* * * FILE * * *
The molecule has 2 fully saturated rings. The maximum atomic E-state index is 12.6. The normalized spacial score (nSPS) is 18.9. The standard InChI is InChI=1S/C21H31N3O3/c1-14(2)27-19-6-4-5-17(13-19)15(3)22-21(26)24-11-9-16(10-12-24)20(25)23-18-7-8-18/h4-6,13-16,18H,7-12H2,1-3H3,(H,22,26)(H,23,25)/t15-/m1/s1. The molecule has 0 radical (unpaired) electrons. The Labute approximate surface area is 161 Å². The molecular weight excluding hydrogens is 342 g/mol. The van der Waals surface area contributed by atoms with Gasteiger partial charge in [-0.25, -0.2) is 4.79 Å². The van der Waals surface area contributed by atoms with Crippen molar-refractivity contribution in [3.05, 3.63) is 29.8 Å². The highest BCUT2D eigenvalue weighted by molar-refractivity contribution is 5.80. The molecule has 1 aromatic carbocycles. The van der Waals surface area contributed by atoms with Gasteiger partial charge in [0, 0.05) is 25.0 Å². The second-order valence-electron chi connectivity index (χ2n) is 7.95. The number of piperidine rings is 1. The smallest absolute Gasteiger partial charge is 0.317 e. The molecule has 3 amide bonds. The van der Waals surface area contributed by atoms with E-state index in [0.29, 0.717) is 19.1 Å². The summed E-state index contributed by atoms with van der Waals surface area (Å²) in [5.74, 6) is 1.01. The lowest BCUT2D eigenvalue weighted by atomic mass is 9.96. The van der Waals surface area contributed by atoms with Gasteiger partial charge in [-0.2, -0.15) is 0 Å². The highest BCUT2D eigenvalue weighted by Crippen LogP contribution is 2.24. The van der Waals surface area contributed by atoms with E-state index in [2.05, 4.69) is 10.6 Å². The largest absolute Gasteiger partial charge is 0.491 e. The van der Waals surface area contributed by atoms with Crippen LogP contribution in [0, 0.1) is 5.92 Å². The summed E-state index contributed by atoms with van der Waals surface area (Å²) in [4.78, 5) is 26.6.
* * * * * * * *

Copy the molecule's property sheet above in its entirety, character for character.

The molecule has 2 fully saturated rings. The maximum atomic E-state index is 12.6. The normalized spacial score (nSPS) is 18.9. The standard InChI is InChI=1S/C21H31N3O3/c1-14(2)27-19-6-4-5-17(13-19)15(3)22-21(26)24-11-9-16(10-12-24)20(25)23-18-7-8-18/h4-6,13-16,18H,7-12H2,1-3H3,(H,22,26)(H,23,25)/t15-/m1/s1. The molecule has 0 radical (unpaired) electrons. The Labute approximate surface area is 161 Å². The molecular weight excluding hydrogens is 342 g/mol. The van der Waals surface area contributed by atoms with Gasteiger partial charge in [-0.25, -0.2) is 4.79 Å². The van der Waals surface area contributed by atoms with Crippen molar-refractivity contribution in [3.05, 3.63) is 29.8 Å². The highest BCUT2D eigenvalue weighted by molar-refractivity contribution is 5.80. The molecule has 1 aromatic carbocycles. The van der Waals surface area contributed by atoms with Gasteiger partial charge in [0, 0.05) is 25.0 Å². The second-order valence-electron chi connectivity index (χ2n) is 7.95. The number of piperidine rings is 1. The smallest absolute Gasteiger partial charge is 0.317 e. The molecule has 3 amide bonds. The van der Waals surface area contributed by atoms with E-state index in [0.29, 0.717) is 19.1 Å². The summed E-state index contributed by atoms with van der Waals surface area (Å²) in [5.74, 6) is 1.01. The lowest BCUT2D eigenvalue weighted by atomic mass is 9.96. The van der Waals surface area contributed by atoms with Gasteiger partial charge in [-0.2, -0.15) is 0 Å². The highest BCUT2D eigenvalue weighted by Crippen LogP contribution is 2.24. The van der Waals surface area contributed by atoms with E-state index in [2.05, 4.69) is 10.6 Å². The largest absolute Gasteiger partial charge is 0.491 e. The van der Waals surface area contributed by atoms with Crippen LogP contribution in [0, 0.1) is 5.92 Å². The summed E-state index contributed by atoms with van der Waals surface area (Å²) in [4.78, 5) is 26.6.